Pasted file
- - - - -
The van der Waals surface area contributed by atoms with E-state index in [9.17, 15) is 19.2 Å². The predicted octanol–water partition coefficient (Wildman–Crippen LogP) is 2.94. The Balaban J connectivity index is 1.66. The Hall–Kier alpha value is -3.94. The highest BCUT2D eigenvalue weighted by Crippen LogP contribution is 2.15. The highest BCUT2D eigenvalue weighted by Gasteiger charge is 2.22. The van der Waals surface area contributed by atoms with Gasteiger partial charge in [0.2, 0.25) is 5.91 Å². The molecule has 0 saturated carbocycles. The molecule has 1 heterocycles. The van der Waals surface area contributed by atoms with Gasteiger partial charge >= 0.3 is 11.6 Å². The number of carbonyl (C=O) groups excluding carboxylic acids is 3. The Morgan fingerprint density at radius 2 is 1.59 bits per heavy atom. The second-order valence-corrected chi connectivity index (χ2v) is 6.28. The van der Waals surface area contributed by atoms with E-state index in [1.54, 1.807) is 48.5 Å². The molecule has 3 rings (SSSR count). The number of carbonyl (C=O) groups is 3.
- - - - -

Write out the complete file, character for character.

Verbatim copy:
The van der Waals surface area contributed by atoms with E-state index in [9.17, 15) is 19.2 Å². The predicted octanol–water partition coefficient (Wildman–Crippen LogP) is 2.94. The Balaban J connectivity index is 1.66. The Hall–Kier alpha value is -3.94. The highest BCUT2D eigenvalue weighted by Crippen LogP contribution is 2.15. The highest BCUT2D eigenvalue weighted by Gasteiger charge is 2.22. The van der Waals surface area contributed by atoms with Gasteiger partial charge in [0.2, 0.25) is 5.91 Å². The molecule has 0 saturated carbocycles. The molecule has 1 heterocycles. The van der Waals surface area contributed by atoms with Gasteiger partial charge >= 0.3 is 11.6 Å². The number of carbonyl (C=O) groups excluding carboxylic acids is 3. The Morgan fingerprint density at radius 2 is 1.59 bits per heavy atom. The second-order valence-corrected chi connectivity index (χ2v) is 6.28. The van der Waals surface area contributed by atoms with E-state index in [1.54, 1.807) is 48.5 Å². The molecule has 3 rings (SSSR count). The number of carbonyl (C=O) groups is 3.